Puff pastry, brittle as brik, which sheds all over your palms and sleeves like a storm of Autumn leaves. A crisp outside sheltering a bump of pliant filling.
Really, what’s not to like?
Pastizzi, or Maltese pastry snacks were frequently present in our freezer back in Sydney; an excellent emergency entertaining option. We’d tumble them out of their sack onto a baking sheet and straight into a hand-searingly hot oven. When they came out they were excellent with beer and bubbles- though mind, the centres were often scorching.
If you found yourself in Malta it would be wrong not try and search out the best version.
On our most recent excursion we looked in Valletta and we looked in St Julian’s.
We uncovered plenty frozen in the supermarkets there too.
But the best versions of all were to be found in Rabat, adjacent to the fortified old capital of Mdina.
It makes sense to be seeking out these snacks next to an ancient city. It’s reputed that recovered merchant ledgers from Malta list pastizzi- even before the knights of St John built the secondary capital of Valletta.
Crystal Palace Bar is tucked away on Triq San Pawl (Street Saint Paul). It’s royal blue awning is dwarfed by advertising for Kinnie- a local soft drink flavoured with orange and aromatic herbs.
It’s the sort of place where local workers come at the end of a shift and taxi drivers park themselves at 2 am. You’ll probably come across a few local seniors perched outside, drinking sweet tea, smoking and shooting the breeze.
Crystal Palace is one of the few spots in Malta which still has home made pastizzi for sale- many other bars and delis will buy frozen in bulk. Crystal Palace has been in the same family for more than 40 years. The name was crafted to help conjure some familiarity for the English sailors who were frequent visitors after they’d been out carousing.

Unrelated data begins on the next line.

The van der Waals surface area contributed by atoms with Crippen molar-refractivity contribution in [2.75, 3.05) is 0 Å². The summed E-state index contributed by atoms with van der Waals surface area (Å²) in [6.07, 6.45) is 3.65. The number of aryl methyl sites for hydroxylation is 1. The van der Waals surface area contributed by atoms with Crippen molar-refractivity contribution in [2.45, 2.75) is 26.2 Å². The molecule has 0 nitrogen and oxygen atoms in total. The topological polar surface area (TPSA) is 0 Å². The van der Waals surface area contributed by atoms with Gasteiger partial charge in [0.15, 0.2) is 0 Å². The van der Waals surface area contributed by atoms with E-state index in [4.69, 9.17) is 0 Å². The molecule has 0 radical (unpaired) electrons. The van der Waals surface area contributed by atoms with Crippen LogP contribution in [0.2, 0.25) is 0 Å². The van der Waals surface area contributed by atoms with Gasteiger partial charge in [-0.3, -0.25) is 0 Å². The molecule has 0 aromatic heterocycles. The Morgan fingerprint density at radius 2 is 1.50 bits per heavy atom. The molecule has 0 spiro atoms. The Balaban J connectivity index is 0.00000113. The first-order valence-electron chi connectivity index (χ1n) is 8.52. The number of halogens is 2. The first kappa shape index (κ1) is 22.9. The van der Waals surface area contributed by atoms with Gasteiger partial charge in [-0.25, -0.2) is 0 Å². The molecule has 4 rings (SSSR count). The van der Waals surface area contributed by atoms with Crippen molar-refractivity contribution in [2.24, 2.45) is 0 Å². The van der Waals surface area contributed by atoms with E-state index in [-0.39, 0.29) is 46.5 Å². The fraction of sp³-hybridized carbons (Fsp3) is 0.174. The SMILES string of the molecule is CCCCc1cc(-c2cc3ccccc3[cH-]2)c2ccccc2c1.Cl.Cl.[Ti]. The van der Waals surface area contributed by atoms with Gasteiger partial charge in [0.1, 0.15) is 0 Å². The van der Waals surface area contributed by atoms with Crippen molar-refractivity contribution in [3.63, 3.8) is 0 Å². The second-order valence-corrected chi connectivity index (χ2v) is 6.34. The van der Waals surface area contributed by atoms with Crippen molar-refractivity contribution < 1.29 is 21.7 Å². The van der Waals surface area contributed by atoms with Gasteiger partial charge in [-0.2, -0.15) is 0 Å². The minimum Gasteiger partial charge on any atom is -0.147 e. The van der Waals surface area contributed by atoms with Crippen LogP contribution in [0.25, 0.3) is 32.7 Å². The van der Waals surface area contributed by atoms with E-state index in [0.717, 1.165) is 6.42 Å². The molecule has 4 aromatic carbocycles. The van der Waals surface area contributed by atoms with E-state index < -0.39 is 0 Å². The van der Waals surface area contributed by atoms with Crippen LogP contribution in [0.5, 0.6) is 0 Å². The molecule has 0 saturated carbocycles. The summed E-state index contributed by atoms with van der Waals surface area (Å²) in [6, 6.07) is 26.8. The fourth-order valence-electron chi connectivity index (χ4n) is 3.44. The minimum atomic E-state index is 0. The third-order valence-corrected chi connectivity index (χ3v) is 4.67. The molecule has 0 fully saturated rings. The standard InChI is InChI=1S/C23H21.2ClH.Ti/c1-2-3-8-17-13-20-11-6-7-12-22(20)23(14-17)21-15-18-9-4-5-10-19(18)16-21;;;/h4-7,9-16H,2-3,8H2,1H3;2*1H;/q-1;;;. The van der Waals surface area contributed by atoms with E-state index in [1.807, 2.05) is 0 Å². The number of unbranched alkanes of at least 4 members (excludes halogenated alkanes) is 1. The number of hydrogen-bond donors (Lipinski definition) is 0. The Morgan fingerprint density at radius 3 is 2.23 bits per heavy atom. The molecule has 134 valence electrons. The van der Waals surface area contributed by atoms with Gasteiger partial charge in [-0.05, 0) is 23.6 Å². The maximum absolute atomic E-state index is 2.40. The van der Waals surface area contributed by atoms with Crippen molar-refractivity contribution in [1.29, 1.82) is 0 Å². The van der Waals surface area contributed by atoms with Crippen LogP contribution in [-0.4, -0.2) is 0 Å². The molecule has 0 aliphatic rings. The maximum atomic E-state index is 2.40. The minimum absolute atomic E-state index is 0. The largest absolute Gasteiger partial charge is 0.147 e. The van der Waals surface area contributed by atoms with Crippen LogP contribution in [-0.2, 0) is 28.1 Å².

Unlike some Australian Maltese cafes where the stuffing types stretch into scores, in the islands you’ll only find two. There are the pastizzi ta’ l-irkotta – filled with a fluffy ricotta and pastizzi tal pizelli, which are stuffed with a lightly spiced mushy split pea mix. I’m sure the pea were partly designed to placate the brits.
Fresh from the oven, the pastry flakes and peels open in sheaves. It’s circular layers is similar to the base of a Portuguese Pasteis de Nata (custard tarts) and in fact, the pastry is rolled and cut in a similar way. From a stretched flat base it’s coiled up like a fat cigar and then cut into the coins which are filled and pressed together into a diamond, before baking in a roaringly hot oven.
This is not health food. The oil of the pastry leaves a sheen on both the paper bag and your hands. But it’s a riot of texture and the most comforting of flavours. If you were making these at home you might be tempted to throw in some other classic tastes of Malta, perhaps some thyme honey over the top, or a little rabbit confit inside (rabbit became popular in Malta as a way of flaunting the hunting bans imposed by the ruling Knights).
But really, this is a snack that’s about simplicity- and thrift. A few pastizzi are the perfect thing to soak up the booze taint of a few of the local Blue Label largers before you explore ancient cities and craggy coasts. And at 30 Euro cents each at Crystal Palace, you can afford to scoff a few.
I later discovered that the singular word for pastizzi is actually pastizz. Though I hazard that like me, you’ll probably have very scant need to use it.
Crystal Palace Bar
Triq San-Pawl, Rabat, Malta
Nb, if you’re getting the open top bus tour around Malta (which isn’t a bad way to see quite a lot as everything is quite spread out), be sure to tell your driver that you want to get off at Rabat. Many will just blend the Rabat stop in with Mdina. Alternatively, get off at Mdina, explore the old city and then walk the five minutes to Crystal Palace.